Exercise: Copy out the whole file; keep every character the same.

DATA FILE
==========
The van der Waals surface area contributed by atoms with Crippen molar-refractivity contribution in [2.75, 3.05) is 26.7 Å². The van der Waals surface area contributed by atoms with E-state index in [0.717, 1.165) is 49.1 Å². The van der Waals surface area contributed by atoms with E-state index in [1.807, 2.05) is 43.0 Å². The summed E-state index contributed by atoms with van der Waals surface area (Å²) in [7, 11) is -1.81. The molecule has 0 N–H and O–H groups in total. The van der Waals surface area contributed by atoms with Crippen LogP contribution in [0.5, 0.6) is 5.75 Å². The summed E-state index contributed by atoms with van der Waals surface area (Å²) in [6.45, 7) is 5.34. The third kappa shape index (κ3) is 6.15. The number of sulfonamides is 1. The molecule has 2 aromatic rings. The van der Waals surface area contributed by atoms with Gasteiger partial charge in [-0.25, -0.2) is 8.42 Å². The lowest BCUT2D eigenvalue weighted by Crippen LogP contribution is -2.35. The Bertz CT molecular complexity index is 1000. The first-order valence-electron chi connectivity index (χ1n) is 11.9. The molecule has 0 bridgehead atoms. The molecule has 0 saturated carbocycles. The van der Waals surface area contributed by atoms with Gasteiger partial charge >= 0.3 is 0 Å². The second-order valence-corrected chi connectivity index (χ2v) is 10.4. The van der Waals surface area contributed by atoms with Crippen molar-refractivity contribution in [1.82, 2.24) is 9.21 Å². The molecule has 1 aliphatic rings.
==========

The van der Waals surface area contributed by atoms with Crippen molar-refractivity contribution in [2.75, 3.05) is 26.7 Å². The van der Waals surface area contributed by atoms with E-state index in [0.717, 1.165) is 49.1 Å². The van der Waals surface area contributed by atoms with E-state index in [1.807, 2.05) is 43.0 Å². The summed E-state index contributed by atoms with van der Waals surface area (Å²) in [7, 11) is -1.81. The molecule has 0 N–H and O–H groups in total. The van der Waals surface area contributed by atoms with Crippen LogP contribution in [0.5, 0.6) is 5.75 Å². The summed E-state index contributed by atoms with van der Waals surface area (Å²) in [6.45, 7) is 5.34. The third kappa shape index (κ3) is 6.15. The number of sulfonamides is 1. The molecule has 2 aromatic rings. The van der Waals surface area contributed by atoms with Gasteiger partial charge in [-0.25, -0.2) is 8.42 Å². The lowest BCUT2D eigenvalue weighted by Crippen LogP contribution is -2.35. The Bertz CT molecular complexity index is 1000. The first-order valence-electron chi connectivity index (χ1n) is 11.9. The molecule has 0 bridgehead atoms. The molecule has 0 saturated carbocycles. The van der Waals surface area contributed by atoms with Gasteiger partial charge >= 0.3 is 0 Å². The second-order valence-corrected chi connectivity index (χ2v) is 10.4. The van der Waals surface area contributed by atoms with Crippen molar-refractivity contribution in [1.82, 2.24) is 9.21 Å². The molecule has 1 aliphatic rings.